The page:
Marry the Man Today?

Recently a friend registered a complaint that I’ve heard before from single friends, and probably uttered myself.

She was talking about going to a friend’s wedding where she knows (courtesy Facebook photos of pre-wedding events) that there will be a large number of good-looking and available men, and said that she’d asked her marrying friend why she hadn’t tried to set her up with any of them in the past.

In response, said marrying friend explained that none of them were “good enough.”

“Hook a sister up!” my friend exclaimed in her email relaying the story. “Guys are often not good enough until they meet the one!”

Which immediately led me to think two things. Actually I thought of three things, the first being a show tune lyric that I must tell you springs to mind whenever this issue surfaces: remember that Guys and Dolls song, the one with the chorus “marry the man today, change his ways tomorrow”? Yes, that is what I always think of. And to what degree it is dubious advice. Let me continue.

My next thought I will express to you as a memo addressed to non-single folk: do, please, set your single friends/acquaintances up with each other. I know it can get complicated, and yes it will likely backfire, but really it’s the best way to meet people and eventually everyone will get over the awkwardness. Hook a sister up, indeed.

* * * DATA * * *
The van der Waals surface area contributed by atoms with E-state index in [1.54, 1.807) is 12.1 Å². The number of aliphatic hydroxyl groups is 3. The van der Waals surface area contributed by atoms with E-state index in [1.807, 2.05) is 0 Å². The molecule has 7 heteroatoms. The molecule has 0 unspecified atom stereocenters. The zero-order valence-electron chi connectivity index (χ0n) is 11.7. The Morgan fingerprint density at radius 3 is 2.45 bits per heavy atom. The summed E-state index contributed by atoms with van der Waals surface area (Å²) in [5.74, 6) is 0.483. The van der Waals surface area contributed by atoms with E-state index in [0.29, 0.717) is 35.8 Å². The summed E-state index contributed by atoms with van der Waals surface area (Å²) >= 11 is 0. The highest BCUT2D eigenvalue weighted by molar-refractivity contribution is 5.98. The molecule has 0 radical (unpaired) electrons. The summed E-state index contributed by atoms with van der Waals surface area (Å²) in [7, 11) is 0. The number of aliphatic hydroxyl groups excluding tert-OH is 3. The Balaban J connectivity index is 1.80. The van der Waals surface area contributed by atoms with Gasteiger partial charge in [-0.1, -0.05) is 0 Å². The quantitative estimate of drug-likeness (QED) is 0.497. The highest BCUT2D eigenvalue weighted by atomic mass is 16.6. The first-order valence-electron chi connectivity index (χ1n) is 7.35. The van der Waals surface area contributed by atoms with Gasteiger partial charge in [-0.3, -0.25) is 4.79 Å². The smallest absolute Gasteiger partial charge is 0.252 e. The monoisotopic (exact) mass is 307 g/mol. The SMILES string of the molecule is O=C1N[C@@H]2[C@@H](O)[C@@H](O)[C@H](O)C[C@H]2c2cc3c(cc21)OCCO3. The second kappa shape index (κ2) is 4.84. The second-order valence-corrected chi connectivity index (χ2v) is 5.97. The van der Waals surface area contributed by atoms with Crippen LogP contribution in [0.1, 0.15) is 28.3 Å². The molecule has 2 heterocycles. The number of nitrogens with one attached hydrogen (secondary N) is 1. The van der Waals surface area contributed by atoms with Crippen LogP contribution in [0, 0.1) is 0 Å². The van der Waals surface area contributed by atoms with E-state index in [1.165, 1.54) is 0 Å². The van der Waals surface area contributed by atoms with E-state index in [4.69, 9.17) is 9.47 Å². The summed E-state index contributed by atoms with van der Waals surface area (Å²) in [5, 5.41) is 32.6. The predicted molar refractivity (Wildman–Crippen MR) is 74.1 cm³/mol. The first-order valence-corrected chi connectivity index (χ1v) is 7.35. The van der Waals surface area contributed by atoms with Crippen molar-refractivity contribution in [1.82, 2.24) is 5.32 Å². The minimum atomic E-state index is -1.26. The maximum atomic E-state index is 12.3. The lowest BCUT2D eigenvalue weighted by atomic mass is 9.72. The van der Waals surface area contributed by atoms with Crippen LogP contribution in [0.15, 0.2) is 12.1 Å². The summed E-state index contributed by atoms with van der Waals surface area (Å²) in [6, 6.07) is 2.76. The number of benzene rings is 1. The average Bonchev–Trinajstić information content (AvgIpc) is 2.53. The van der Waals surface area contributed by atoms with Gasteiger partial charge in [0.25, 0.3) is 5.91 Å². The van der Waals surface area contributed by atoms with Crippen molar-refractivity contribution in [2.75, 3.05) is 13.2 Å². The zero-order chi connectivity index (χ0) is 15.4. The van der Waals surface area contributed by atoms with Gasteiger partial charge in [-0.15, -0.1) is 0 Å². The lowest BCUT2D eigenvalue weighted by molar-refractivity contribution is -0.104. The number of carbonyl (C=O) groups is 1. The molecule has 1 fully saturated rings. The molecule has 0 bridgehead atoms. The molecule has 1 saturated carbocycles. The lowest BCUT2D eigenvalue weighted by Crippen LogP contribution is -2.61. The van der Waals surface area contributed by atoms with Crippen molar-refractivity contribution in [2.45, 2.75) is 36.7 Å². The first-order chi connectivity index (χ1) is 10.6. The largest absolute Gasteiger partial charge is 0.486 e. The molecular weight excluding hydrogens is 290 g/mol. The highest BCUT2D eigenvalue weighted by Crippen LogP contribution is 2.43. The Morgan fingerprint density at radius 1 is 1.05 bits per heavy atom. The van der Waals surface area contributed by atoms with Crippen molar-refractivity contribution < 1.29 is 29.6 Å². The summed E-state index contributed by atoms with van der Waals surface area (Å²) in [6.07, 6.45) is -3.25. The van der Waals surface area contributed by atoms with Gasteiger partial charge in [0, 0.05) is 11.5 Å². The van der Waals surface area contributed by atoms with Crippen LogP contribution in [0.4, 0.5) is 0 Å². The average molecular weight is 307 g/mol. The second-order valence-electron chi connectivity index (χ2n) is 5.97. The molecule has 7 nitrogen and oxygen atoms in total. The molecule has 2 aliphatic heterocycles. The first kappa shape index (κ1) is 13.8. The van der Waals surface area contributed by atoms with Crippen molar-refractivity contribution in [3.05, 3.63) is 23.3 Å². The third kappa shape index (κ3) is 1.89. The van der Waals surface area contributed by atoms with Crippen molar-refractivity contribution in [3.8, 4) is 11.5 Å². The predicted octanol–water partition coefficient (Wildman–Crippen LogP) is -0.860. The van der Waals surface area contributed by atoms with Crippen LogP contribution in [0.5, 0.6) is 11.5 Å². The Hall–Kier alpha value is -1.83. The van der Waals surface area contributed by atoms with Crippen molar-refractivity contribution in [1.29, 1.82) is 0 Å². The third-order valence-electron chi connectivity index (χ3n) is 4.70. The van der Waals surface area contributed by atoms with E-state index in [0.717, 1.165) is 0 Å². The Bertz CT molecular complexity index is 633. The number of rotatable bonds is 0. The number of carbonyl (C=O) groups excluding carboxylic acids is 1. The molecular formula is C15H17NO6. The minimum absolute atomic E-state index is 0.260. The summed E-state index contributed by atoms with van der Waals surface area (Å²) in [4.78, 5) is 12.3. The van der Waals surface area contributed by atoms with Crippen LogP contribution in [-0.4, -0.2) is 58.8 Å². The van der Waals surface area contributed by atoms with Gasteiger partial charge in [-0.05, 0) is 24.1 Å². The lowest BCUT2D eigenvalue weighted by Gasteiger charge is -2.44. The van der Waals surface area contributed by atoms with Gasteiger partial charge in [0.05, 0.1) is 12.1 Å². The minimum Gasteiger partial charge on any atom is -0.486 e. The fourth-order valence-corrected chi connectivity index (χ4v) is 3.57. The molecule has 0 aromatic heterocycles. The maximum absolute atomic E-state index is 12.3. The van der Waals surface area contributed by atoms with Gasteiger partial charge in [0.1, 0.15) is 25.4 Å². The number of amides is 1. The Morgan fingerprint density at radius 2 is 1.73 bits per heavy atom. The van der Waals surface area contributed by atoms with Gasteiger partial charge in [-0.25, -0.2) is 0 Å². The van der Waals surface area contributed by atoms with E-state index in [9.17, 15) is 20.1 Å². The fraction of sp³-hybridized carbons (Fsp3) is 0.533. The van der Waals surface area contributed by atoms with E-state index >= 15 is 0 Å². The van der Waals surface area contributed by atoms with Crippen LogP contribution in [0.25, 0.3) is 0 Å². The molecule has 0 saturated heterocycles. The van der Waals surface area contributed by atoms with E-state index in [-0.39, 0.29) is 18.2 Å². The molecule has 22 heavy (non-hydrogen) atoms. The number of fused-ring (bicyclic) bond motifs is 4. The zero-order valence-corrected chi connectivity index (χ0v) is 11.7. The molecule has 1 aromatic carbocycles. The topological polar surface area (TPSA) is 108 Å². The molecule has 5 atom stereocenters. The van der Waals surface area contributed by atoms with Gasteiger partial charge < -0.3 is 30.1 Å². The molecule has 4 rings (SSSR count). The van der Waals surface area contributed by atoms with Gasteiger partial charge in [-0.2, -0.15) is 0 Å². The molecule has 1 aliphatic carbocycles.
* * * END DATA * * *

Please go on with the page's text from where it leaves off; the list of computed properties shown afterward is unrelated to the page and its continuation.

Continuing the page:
Finally, I thought that this belief–this notion that a guy will change when he meets us/aka ‘the one’–is one that I’ve lately realized many of us are beholden to, and that is more than a little misguided.

When I say “many of us”  I of course mean me: sure he’s a pothead, but if he really likes me he’ll cut down. Sure he’s had a really hard time committing and being faithful in the past, but if he really likes me he won’t. Sure he drinks too much/can be kind of a jerk/is totally immature, but if he really likes me I’m sure he’ll change.